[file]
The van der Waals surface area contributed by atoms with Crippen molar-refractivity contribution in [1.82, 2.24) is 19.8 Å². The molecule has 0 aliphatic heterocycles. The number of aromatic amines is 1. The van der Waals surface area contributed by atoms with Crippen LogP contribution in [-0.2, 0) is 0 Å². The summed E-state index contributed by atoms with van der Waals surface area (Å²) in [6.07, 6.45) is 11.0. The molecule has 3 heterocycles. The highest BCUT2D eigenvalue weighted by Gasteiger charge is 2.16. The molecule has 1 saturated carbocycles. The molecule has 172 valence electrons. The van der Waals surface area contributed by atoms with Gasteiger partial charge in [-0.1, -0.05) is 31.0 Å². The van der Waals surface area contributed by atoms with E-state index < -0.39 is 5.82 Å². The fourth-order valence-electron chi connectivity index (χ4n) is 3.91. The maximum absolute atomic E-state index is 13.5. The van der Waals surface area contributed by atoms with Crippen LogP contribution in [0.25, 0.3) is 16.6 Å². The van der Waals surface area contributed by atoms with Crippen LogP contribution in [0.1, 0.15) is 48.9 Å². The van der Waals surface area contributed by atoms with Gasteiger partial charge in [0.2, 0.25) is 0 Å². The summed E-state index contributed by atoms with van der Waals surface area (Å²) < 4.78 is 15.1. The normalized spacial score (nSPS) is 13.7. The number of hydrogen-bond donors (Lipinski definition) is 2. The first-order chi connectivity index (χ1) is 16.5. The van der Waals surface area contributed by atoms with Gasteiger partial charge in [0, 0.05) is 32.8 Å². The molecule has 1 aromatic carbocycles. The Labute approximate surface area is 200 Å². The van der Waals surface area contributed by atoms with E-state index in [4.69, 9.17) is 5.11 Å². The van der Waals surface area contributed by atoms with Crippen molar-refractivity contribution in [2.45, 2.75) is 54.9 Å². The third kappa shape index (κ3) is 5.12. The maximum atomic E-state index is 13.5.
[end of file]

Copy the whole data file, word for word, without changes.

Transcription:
The van der Waals surface area contributed by atoms with Crippen molar-refractivity contribution in [1.82, 2.24) is 19.8 Å². The molecule has 0 aliphatic heterocycles. The number of aromatic amines is 1. The van der Waals surface area contributed by atoms with Crippen LogP contribution in [-0.2, 0) is 0 Å². The summed E-state index contributed by atoms with van der Waals surface area (Å²) in [6.07, 6.45) is 11.0. The molecule has 3 heterocycles. The highest BCUT2D eigenvalue weighted by Gasteiger charge is 2.16. The molecule has 1 saturated carbocycles. The molecule has 172 valence electrons. The van der Waals surface area contributed by atoms with Gasteiger partial charge in [-0.1, -0.05) is 31.0 Å². The van der Waals surface area contributed by atoms with E-state index < -0.39 is 5.82 Å². The fourth-order valence-electron chi connectivity index (χ4n) is 3.91. The maximum absolute atomic E-state index is 13.5. The van der Waals surface area contributed by atoms with Crippen LogP contribution in [0.25, 0.3) is 16.6 Å². The van der Waals surface area contributed by atoms with Crippen LogP contribution in [0.1, 0.15) is 48.9 Å². The van der Waals surface area contributed by atoms with Gasteiger partial charge in [0.2, 0.25) is 0 Å². The summed E-state index contributed by atoms with van der Waals surface area (Å²) < 4.78 is 15.1. The normalized spacial score (nSPS) is 13.7. The number of hydrogen-bond donors (Lipinski definition) is 2. The first-order chi connectivity index (χ1) is 16.5. The van der Waals surface area contributed by atoms with Gasteiger partial charge in [0, 0.05) is 32.8 Å². The molecule has 1 aromatic carbocycles. The Labute approximate surface area is 200 Å². The van der Waals surface area contributed by atoms with E-state index in [4.69, 9.17) is 5.11 Å². The van der Waals surface area contributed by atoms with Crippen molar-refractivity contribution in [2.45, 2.75) is 54.9 Å². The third kappa shape index (κ3) is 5.12. The maximum atomic E-state index is 13.5.